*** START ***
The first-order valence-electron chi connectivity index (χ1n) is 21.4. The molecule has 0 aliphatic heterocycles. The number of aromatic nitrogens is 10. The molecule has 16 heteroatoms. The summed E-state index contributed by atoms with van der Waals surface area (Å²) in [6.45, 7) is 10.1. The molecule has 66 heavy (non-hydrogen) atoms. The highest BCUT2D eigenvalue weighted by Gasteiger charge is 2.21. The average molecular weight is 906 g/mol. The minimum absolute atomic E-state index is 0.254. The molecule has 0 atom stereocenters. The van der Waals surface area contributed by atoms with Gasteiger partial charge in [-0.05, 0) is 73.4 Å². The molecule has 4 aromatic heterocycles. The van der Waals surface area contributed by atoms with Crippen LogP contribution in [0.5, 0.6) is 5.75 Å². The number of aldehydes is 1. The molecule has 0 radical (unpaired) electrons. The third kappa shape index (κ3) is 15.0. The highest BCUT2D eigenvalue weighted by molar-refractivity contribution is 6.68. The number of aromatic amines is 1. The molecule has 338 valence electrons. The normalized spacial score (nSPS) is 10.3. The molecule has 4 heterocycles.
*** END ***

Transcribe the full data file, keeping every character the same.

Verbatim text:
The first-order valence-electron chi connectivity index (χ1n) is 21.4. The molecule has 0 aliphatic heterocycles. The number of aromatic nitrogens is 10. The molecule has 16 heteroatoms. The summed E-state index contributed by atoms with van der Waals surface area (Å²) in [6.45, 7) is 10.1. The molecule has 66 heavy (non-hydrogen) atoms. The highest BCUT2D eigenvalue weighted by Gasteiger charge is 2.21. The average molecular weight is 906 g/mol. The minimum absolute atomic E-state index is 0.254. The molecule has 0 atom stereocenters. The van der Waals surface area contributed by atoms with Gasteiger partial charge in [-0.05, 0) is 73.4 Å². The molecule has 4 aromatic heterocycles. The van der Waals surface area contributed by atoms with Crippen LogP contribution in [0.5, 0.6) is 5.75 Å². The number of aldehydes is 1. The molecule has 0 radical (unpaired) electrons. The third kappa shape index (κ3) is 15.0. The highest BCUT2D eigenvalue weighted by molar-refractivity contribution is 6.68. The number of aromatic amines is 1. The molecule has 338 valence electrons. The normalized spacial score (nSPS) is 10.3. The molecule has 4 heterocycles.